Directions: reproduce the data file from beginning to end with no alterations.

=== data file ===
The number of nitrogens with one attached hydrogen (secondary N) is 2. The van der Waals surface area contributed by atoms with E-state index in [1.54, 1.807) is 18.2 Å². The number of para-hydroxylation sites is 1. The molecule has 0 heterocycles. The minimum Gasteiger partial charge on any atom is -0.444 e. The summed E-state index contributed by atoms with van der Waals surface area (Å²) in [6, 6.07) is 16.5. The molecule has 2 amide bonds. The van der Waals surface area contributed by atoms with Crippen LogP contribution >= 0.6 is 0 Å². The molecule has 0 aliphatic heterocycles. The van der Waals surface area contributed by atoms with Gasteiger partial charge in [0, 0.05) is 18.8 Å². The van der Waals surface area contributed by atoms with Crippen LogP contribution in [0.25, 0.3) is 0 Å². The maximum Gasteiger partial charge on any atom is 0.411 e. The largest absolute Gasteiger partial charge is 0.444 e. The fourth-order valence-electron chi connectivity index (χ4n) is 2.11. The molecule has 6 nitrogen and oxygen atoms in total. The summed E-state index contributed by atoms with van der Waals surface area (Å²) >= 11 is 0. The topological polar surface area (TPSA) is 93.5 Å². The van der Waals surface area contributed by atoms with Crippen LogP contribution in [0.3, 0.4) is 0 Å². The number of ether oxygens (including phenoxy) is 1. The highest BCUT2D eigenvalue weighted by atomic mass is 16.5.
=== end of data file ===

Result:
The number of nitrogens with one attached hydrogen (secondary N) is 2. The van der Waals surface area contributed by atoms with E-state index in [1.54, 1.807) is 18.2 Å². The number of para-hydroxylation sites is 1. The molecule has 0 heterocycles. The minimum Gasteiger partial charge on any atom is -0.444 e. The summed E-state index contributed by atoms with van der Waals surface area (Å²) in [6, 6.07) is 16.5. The molecule has 2 amide bonds. The van der Waals surface area contributed by atoms with Crippen LogP contribution >= 0.6 is 0 Å². The molecule has 0 aliphatic heterocycles. The van der Waals surface area contributed by atoms with Gasteiger partial charge in [0, 0.05) is 18.8 Å². The van der Waals surface area contributed by atoms with Crippen LogP contribution in [0.25, 0.3) is 0 Å². The maximum Gasteiger partial charge on any atom is 0.411 e. The largest absolute Gasteiger partial charge is 0.444 e. The fourth-order valence-electron chi connectivity index (χ4n) is 2.11. The molecule has 6 nitrogen and oxygen atoms in total. The summed E-state index contributed by atoms with van der Waals surface area (Å²) >= 11 is 0. The topological polar surface area (TPSA) is 93.5 Å². The van der Waals surface area contributed by atoms with Crippen LogP contribution in [0.3, 0.4) is 0 Å². The number of ether oxygens (including phenoxy) is 1. The highest BCUT2D eigenvalue weighted by atomic mass is 16.5.